He’s self-pitying and bitter, not confident and threatening, but the sentiment is the same. More importantly, he makes his “dangerous and mean” comment in the episode before they find out that Angel is a vampire. He’s leaping to conclusions about Buffy’s taste in men pretty early, especially since she spent “Never Kill a Boy on the First Date” pining after a sensitive, Emily Dickinson-reading poetry fan. In Xander’s mine, does “dangerous and mean” equal “any guy who isn’t me?” Future episodes show that he’s pretty quick and eager to paint any man Buffy’s interested in as “bad” – an urge that lessens and tapers off as he grows older, but is fairly present in the earliest part of their friendship.
As for Buffy, she seems quite chipper and matter-of-fact after her friend tried to assault her by a vending machine. Yes, part of this is because she knows Xander would never hurt her when he wasn’t possessed, but can you imagine her being this easygoing and chipper if, say, Angel, her brooding and attractive stranger, had been possessed and tried to attack her? Or worse, if Giles had been possessed and tried to attack her? She wouldn’t have been able to look Angel in the face for weeks, and Giles, maybe never again. It’s a purely academic question, of course, because Giles and Buffy have the father-daughter bond rather than a mutual or one-sided sexual attraction, but I think it’s telling that Buffy doesn’t even conceive of Xander being a threat to her.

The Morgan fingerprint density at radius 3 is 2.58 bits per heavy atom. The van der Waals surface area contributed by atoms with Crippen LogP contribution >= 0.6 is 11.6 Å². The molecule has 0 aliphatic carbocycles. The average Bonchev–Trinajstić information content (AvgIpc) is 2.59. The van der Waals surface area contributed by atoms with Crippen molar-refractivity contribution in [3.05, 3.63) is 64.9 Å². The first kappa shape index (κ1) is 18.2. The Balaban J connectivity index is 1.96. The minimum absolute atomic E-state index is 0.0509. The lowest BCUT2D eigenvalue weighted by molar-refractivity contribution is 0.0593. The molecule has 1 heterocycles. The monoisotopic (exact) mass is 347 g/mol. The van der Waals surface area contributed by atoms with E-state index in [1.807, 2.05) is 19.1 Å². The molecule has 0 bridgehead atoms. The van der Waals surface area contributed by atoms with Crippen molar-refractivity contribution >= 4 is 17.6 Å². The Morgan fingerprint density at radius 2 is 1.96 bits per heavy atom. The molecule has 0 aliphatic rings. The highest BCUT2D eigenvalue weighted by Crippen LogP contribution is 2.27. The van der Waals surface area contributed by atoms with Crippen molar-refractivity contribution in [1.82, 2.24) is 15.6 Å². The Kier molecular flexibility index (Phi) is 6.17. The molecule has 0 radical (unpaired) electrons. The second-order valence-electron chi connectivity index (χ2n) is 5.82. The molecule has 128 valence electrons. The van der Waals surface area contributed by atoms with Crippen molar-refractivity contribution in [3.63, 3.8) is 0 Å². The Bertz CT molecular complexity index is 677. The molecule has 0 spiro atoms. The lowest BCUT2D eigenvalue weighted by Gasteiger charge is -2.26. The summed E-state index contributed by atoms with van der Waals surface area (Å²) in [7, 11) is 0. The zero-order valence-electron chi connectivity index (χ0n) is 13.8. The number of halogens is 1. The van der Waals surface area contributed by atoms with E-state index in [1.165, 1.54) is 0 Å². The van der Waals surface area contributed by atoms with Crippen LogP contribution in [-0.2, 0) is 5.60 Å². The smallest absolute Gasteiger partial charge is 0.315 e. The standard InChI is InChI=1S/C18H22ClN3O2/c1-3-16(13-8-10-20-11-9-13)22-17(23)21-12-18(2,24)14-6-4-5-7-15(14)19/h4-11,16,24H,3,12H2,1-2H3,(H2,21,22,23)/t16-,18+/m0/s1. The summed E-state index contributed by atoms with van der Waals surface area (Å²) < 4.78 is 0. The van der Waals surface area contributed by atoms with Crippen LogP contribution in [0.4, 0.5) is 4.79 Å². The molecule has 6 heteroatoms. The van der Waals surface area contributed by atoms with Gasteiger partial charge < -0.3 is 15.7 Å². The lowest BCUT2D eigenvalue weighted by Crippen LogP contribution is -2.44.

Of course, this is partly because Buffy is the Slayer. She knows she could take him down without blinking, and she does. But in other episodes, she’s shown fear of other people she could take in a fight. No, to her, Xander is the ultimate nonthreatening male presence – nonthreatening because he’s not strong, and nonthreatening because she’s not attracted to him. He’s her funny, dorky, Xander-shaped friend, and those types don’t usually ping on the “potential rapist” radar.
“The Pack,” aside from being the first excellent episode the show produced, has a few interesting layers about consent, rape, and the assumptions we make about men and women, but I think one of the most important lessons about rape culture can be found in the fan reaction to the episode. Almost everyone I talk to about Buffy and “The Pack” agrees that hyena-possessed Xander is really damn foxy. Even a lot of people who don’t usually care for the funny, dorky, Xander-shaped friend think that he’s incredibly sexy when he develops the penetrating stare, the smirk, and the confident stance…and they think the scene with him and Buffy by the vending machine is strangely hot.
I read and write about consent issues and culture. I should know better. But I freely admit that I find Xander in “The Pack” damn sexy, and he gets even sexier the worse he behaves. That’s telling, and a little disturbing.